By default I think quad calls qagse which does support singularities, you can also specify a series of domains to avoid them. With the right set of options you can get to most of the quadpack routines.
You need to include the cross terms in the outer product. The density matrix for your pure state ##|\psi\rangle## is ##\rho= |\psi\rangle\langle\psi|## which includes terms like ##|00\rangle\langle 01|##
For part (ii) of task 1 you want to write ## y = av_1 + bv_2 + cv_3 ## and find ##a##, ##b## and ##c##. What happens if you e.g. take the inner product of this equation with ##v_1##?
Not quite. The function g(t) is even but you are integrating g(t)e^{j\omega t} which isn't even, so you need to do the other half of the integral, or notice that the negative time part is the complex conjugate of the positive time part.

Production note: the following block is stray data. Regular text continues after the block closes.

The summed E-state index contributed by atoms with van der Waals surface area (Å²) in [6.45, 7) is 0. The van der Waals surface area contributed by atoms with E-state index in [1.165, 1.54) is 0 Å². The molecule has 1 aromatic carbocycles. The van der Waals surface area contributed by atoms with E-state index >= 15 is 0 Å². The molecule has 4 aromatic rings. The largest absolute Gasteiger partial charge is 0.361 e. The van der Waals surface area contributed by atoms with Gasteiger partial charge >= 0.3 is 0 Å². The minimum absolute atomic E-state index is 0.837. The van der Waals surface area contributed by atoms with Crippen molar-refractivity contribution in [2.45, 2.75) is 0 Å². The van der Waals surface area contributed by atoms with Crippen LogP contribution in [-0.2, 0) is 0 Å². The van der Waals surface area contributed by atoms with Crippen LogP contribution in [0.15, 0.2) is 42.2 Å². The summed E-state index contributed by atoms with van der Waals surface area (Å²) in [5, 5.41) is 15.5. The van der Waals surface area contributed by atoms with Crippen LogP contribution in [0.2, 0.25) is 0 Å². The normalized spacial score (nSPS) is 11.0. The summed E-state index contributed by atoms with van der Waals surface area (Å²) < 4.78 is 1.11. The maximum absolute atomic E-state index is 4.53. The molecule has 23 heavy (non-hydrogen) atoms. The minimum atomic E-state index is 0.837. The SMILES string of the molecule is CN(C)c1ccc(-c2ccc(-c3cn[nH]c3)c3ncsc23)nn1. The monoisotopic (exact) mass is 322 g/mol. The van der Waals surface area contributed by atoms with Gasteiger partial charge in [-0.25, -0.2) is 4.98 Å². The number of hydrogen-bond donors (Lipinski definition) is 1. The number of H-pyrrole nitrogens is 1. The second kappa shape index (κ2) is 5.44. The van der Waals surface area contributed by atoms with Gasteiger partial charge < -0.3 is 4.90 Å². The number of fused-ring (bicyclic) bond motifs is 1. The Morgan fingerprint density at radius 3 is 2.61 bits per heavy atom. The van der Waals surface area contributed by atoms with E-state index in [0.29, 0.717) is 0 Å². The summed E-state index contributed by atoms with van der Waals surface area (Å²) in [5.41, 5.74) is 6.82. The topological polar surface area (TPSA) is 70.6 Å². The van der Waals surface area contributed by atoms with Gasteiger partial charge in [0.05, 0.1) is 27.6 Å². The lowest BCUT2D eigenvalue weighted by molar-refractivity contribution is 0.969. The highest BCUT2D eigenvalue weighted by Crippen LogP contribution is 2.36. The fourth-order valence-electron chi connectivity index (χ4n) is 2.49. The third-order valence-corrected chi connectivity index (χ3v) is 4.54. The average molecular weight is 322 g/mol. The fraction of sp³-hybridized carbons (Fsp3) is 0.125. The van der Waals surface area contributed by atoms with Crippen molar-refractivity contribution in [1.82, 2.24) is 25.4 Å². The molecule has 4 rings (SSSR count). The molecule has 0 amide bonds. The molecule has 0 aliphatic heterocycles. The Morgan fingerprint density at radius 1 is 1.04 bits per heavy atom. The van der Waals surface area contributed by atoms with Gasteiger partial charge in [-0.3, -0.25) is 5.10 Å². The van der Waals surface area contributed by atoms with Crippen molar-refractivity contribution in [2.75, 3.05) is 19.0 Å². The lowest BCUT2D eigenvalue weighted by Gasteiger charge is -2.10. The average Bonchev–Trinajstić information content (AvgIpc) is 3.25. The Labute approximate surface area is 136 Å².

The Fourier transform of a Lorentzian isn't a Lorentzian (its a decaying oscillation)
The Fourier transform of a Gaussian is a Gaussian, which is I guess what you mean?
Do you know any theorems about the Fourier transform of a derivative to help answer your other question?
If you do something like
fullscreen = get(0,'ScreenSize');
set(0, 'DefaultFigurePosition', [0 -50 fullscreen(3) fullscreen(4)])
before plotting anything then it will set the default size for new figures to be maximised.
Hope that helps :-)
Not quite, this is why the constant of integration is important. The first integration gives
\frac{df}{dx}=\frac{x^4}{4}+5x+c_1
and the second integration gives
f(x)=\frac{x^5}{20}+\frac{5x^2}{2}+c_1x+c_2
Which is why we need one constant of integration for each integral